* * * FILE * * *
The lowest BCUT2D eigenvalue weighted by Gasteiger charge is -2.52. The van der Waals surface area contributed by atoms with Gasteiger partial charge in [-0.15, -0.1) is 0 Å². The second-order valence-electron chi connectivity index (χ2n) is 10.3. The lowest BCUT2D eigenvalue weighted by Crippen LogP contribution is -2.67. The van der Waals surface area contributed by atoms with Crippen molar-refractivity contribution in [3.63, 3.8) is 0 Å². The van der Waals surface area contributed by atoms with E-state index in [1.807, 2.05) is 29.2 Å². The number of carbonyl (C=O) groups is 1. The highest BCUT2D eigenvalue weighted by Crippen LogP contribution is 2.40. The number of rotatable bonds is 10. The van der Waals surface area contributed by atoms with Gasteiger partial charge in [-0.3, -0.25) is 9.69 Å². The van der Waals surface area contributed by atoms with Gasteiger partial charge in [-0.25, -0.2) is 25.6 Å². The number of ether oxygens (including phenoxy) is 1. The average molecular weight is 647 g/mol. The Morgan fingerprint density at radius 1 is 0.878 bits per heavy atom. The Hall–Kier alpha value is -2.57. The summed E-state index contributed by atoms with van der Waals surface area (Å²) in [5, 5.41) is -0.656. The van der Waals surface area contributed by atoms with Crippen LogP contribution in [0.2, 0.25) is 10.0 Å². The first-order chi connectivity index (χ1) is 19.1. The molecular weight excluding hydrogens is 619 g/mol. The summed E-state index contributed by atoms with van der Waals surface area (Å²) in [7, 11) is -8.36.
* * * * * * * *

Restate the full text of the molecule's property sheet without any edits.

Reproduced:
The lowest BCUT2D eigenvalue weighted by Gasteiger charge is -2.52. The van der Waals surface area contributed by atoms with Gasteiger partial charge in [-0.15, -0.1) is 0 Å². The second-order valence-electron chi connectivity index (χ2n) is 10.3. The lowest BCUT2D eigenvalue weighted by Crippen LogP contribution is -2.67. The van der Waals surface area contributed by atoms with Crippen molar-refractivity contribution in [3.63, 3.8) is 0 Å². The van der Waals surface area contributed by atoms with E-state index in [1.807, 2.05) is 29.2 Å². The number of carbonyl (C=O) groups is 1. The highest BCUT2D eigenvalue weighted by Crippen LogP contribution is 2.40. The number of rotatable bonds is 10. The van der Waals surface area contributed by atoms with Gasteiger partial charge in [-0.3, -0.25) is 9.69 Å². The van der Waals surface area contributed by atoms with Gasteiger partial charge in [-0.25, -0.2) is 25.6 Å². The number of ether oxygens (including phenoxy) is 1. The average molecular weight is 647 g/mol. The Morgan fingerprint density at radius 1 is 0.878 bits per heavy atom. The Hall–Kier alpha value is -2.57. The summed E-state index contributed by atoms with van der Waals surface area (Å²) in [5, 5.41) is -0.656. The van der Waals surface area contributed by atoms with Crippen LogP contribution in [0.2, 0.25) is 10.0 Å². The first-order chi connectivity index (χ1) is 19.1. The molecular weight excluding hydrogens is 619 g/mol. The summed E-state index contributed by atoms with van der Waals surface area (Å²) in [7, 11) is -8.36.